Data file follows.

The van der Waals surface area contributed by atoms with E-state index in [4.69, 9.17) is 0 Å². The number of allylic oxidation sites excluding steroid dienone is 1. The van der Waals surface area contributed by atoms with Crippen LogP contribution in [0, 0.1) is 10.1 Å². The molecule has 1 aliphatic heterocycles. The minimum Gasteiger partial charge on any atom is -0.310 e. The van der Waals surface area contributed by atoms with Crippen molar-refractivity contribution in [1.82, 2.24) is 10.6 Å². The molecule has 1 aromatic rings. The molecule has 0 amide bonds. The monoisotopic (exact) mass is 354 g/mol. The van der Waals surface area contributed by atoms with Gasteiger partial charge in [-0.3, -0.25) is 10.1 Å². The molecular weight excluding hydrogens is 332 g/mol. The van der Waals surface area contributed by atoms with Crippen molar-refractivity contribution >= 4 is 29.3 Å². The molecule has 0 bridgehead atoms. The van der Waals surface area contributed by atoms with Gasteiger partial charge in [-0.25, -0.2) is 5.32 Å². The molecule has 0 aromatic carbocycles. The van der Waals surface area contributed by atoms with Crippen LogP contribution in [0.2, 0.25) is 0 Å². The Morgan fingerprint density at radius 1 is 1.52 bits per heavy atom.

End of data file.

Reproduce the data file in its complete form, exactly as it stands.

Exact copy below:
The van der Waals surface area contributed by atoms with E-state index in [4.69, 9.17) is 0 Å². The number of allylic oxidation sites excluding steroid dienone is 1. The van der Waals surface area contributed by atoms with Crippen LogP contribution in [0, 0.1) is 10.1 Å². The molecule has 1 aliphatic heterocycles. The minimum Gasteiger partial charge on any atom is -0.310 e. The van der Waals surface area contributed by atoms with Crippen molar-refractivity contribution in [1.82, 2.24) is 10.6 Å². The molecule has 1 aromatic rings. The molecule has 0 amide bonds. The monoisotopic (exact) mass is 354 g/mol. The van der Waals surface area contributed by atoms with Gasteiger partial charge in [-0.3, -0.25) is 10.1 Å². The molecular weight excluding hydrogens is 332 g/mol. The van der Waals surface area contributed by atoms with Crippen molar-refractivity contribution >= 4 is 29.3 Å². The molecule has 0 bridgehead atoms. The van der Waals surface area contributed by atoms with Gasteiger partial charge in [-0.25, -0.2) is 5.32 Å². The molecule has 0 aromatic carbocycles. The van der Waals surface area contributed by atoms with Crippen LogP contribution in [0.2, 0.25) is 0 Å². The Morgan fingerprint density at radius 1 is 1.52 bits per heavy atom.